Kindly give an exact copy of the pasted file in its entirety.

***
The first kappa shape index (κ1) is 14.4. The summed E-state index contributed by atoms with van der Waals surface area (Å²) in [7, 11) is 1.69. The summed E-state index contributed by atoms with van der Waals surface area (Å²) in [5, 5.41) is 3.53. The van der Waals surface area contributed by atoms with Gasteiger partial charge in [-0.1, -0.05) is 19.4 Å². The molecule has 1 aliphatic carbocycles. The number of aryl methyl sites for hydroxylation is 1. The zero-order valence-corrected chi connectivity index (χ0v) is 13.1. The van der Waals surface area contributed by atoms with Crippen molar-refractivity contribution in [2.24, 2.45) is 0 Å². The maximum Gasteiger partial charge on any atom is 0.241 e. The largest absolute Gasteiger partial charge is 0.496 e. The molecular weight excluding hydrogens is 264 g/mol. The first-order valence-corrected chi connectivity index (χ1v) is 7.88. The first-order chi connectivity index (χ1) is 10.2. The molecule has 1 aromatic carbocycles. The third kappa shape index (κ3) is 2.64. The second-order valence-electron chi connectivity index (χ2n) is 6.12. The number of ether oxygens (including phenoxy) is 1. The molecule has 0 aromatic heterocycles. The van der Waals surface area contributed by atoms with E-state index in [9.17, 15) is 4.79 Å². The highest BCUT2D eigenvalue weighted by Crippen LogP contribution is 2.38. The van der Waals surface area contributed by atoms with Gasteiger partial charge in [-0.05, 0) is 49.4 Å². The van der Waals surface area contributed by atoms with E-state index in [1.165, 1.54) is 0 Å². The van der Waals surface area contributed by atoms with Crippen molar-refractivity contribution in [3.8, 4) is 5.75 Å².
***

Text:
The first kappa shape index (κ1) is 14.4. The summed E-state index contributed by atoms with van der Waals surface area (Å²) in [7, 11) is 1.69. The summed E-state index contributed by atoms with van der Waals surface area (Å²) in [5, 5.41) is 3.53. The van der Waals surface area contributed by atoms with Gasteiger partial charge in [-0.1, -0.05) is 19.4 Å². The molecule has 1 aliphatic carbocycles. The number of aryl methyl sites for hydroxylation is 1. The zero-order valence-corrected chi connectivity index (χ0v) is 13.1. The van der Waals surface area contributed by atoms with Crippen molar-refractivity contribution in [2.24, 2.45) is 0 Å². The maximum Gasteiger partial charge on any atom is 0.241 e. The largest absolute Gasteiger partial charge is 0.496 e. The molecular weight excluding hydrogens is 264 g/mol. The first-order valence-corrected chi connectivity index (χ1v) is 7.88. The first-order chi connectivity index (χ1) is 10.2. The molecule has 1 aromatic carbocycles. The third kappa shape index (κ3) is 2.64. The second-order valence-electron chi connectivity index (χ2n) is 6.12. The number of ether oxygens (including phenoxy) is 1. The molecule has 0 aromatic heterocycles. The van der Waals surface area contributed by atoms with E-state index in [9.17, 15) is 4.79 Å². The highest BCUT2D eigenvalue weighted by Crippen LogP contribution is 2.38. The van der Waals surface area contributed by atoms with Gasteiger partial charge in [-0.05, 0) is 49.4 Å². The van der Waals surface area contributed by atoms with E-state index in [1.165, 1.54) is 0 Å². The van der Waals surface area contributed by atoms with Crippen molar-refractivity contribution in [3.8, 4) is 5.75 Å².